Have your cake and eat it

WELL, it’s nothing if not entertaining.

At the last count, the past fortnight has provided GAA events as diverse as Parnellgate 2: the reckoning and the exclusion zone around Croke Park for parking.

Our inner Einstein can’t help trying to draw such apparently unrelated events together in a kind of unified field theory of everything way – the brawl in Parnell Park a non-non-violent demonstration against the two-kilometre exclusion zone around Jones Road.

Probably a stretch, that one.

Events in Parnell Park defy belief. Dublin boss Paul Caffrey outlined last week why he didn’t feel his team was a dirty one, only for those same players to make him look rather foolish last Sunday. Either he doesn’t know his team or those players aren’t listening to him.

Isolated sendings-off such as those involving Mark Vaughan against Monaghan are one thing – a manager can explain those away. He can explain away his backroom staff running onto the field to assault opposition players if he sees fit, even if nobody’s buying it. Certainly a generalised dislike of the county team he’s in charge of isn’t something a manager has any great control over.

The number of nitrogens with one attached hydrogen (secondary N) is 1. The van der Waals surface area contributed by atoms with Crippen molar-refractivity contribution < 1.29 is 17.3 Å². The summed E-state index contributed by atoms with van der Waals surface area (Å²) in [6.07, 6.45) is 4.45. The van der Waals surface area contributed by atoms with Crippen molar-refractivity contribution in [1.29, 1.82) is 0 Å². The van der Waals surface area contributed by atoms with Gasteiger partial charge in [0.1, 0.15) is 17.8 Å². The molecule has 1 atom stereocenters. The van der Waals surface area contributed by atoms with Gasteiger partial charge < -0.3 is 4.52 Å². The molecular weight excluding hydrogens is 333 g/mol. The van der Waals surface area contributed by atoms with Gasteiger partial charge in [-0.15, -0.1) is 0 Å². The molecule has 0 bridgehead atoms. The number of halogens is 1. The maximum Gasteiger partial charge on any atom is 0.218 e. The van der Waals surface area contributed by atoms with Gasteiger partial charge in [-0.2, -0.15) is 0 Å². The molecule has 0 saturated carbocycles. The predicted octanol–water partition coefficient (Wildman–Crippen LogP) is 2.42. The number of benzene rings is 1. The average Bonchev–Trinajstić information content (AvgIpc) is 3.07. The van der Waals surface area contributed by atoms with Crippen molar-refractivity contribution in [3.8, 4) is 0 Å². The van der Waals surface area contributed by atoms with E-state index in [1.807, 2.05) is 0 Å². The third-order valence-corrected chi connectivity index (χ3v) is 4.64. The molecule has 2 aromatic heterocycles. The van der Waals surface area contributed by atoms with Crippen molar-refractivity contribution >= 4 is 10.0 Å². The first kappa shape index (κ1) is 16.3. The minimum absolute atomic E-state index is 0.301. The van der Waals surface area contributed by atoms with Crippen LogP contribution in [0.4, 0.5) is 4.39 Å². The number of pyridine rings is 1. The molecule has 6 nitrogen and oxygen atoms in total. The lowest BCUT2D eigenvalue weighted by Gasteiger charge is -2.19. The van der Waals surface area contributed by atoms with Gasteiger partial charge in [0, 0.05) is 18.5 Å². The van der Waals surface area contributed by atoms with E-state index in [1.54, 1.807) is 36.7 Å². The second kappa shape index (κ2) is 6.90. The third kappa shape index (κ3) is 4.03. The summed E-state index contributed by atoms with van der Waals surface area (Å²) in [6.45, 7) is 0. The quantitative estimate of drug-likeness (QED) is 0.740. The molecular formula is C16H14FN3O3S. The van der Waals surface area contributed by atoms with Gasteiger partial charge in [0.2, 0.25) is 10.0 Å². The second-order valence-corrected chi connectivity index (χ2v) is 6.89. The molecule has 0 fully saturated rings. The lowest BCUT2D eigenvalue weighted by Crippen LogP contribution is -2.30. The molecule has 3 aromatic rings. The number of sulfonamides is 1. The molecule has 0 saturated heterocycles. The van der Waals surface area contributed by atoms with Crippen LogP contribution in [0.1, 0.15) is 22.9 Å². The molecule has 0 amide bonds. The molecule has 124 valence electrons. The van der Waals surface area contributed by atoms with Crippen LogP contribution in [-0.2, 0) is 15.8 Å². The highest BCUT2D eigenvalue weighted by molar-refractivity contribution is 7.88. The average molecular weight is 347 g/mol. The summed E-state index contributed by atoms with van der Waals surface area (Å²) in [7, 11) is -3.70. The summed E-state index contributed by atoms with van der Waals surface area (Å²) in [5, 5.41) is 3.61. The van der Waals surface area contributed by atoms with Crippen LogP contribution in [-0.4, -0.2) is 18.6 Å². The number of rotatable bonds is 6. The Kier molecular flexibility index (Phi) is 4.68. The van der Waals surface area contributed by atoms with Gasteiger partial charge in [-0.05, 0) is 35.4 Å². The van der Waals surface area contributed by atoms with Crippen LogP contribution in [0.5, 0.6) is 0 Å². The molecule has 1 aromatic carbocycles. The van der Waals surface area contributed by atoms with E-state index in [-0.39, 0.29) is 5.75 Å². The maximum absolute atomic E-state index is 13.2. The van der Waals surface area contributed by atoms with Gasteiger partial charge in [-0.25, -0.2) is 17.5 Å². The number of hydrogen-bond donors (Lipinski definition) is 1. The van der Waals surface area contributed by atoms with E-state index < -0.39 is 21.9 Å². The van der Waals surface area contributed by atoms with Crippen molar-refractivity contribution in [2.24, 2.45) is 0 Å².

But a 29-man brawl, coming on the back of the last few weeks of Dublin’s disciplinary record?

It takes two to tango, or rhumba, or foxtrot, or whatever some of the participants last Sunday were up to, and Meath share the responsibility. What’s sharpening the knives of observers
everywhere is that Dublin have been getting nearer and nearer to crossing the line all season, and stepping over it so decisively and unambiguously is like a Christmas present for the commentariat.

What caused it?

It may be over-egging the pudding somewhat, but Meath had a tame exit from last year’s championship, and Dublin went under meekly to Armagh the previous week in the league. As a fixture to show you have hairs on your chest a clash with traditional neighbours and rivals is hard to beat. Maybe that was at the root of it.

As often happens, the associated commentary this week was almost as interesting as the incident itself. We were intrigued to hear Eugene McGee talking about the hatred that can exist between GAA teams and the mistaken idea that two teams can be all pals at the final whistle and put an hour’s combat behind them.